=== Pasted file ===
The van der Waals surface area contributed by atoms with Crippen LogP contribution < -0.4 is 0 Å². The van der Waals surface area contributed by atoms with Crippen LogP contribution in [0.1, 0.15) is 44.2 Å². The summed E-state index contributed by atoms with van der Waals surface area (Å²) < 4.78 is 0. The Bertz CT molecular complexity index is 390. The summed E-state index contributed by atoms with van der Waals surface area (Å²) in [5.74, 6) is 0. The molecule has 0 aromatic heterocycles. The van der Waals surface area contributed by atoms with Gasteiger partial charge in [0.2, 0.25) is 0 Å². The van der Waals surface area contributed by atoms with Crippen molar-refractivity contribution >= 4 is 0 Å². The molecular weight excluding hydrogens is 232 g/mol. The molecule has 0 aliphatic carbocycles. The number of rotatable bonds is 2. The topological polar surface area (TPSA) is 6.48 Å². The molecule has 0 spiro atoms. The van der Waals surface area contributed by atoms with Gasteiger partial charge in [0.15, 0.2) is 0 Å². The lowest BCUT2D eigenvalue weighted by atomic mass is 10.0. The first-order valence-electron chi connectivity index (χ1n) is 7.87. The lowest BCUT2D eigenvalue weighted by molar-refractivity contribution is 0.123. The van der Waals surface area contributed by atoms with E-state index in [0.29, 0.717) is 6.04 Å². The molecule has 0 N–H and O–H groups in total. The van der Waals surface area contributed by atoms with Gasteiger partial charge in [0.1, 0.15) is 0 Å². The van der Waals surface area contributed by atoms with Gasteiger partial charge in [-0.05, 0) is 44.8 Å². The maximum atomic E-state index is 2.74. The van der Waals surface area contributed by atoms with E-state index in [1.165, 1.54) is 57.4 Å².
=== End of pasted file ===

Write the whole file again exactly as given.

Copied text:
The van der Waals surface area contributed by atoms with Crippen LogP contribution < -0.4 is 0 Å². The van der Waals surface area contributed by atoms with Crippen LogP contribution in [0.1, 0.15) is 44.2 Å². The summed E-state index contributed by atoms with van der Waals surface area (Å²) < 4.78 is 0. The Bertz CT molecular complexity index is 390. The summed E-state index contributed by atoms with van der Waals surface area (Å²) in [5.74, 6) is 0. The molecule has 0 aromatic heterocycles. The van der Waals surface area contributed by atoms with Gasteiger partial charge in [0.2, 0.25) is 0 Å². The van der Waals surface area contributed by atoms with Crippen molar-refractivity contribution >= 4 is 0 Å². The molecular weight excluding hydrogens is 232 g/mol. The molecule has 0 aliphatic carbocycles. The number of rotatable bonds is 2. The topological polar surface area (TPSA) is 6.48 Å². The molecule has 0 spiro atoms. The van der Waals surface area contributed by atoms with Gasteiger partial charge in [0.15, 0.2) is 0 Å². The lowest BCUT2D eigenvalue weighted by atomic mass is 10.0. The first-order valence-electron chi connectivity index (χ1n) is 7.87. The lowest BCUT2D eigenvalue weighted by molar-refractivity contribution is 0.123. The van der Waals surface area contributed by atoms with E-state index in [0.29, 0.717) is 6.04 Å². The molecule has 0 N–H and O–H groups in total. The van der Waals surface area contributed by atoms with Gasteiger partial charge in [0.1, 0.15) is 0 Å². The van der Waals surface area contributed by atoms with Gasteiger partial charge in [-0.05, 0) is 44.8 Å². The maximum atomic E-state index is 2.74. The van der Waals surface area contributed by atoms with E-state index in [1.165, 1.54) is 57.4 Å².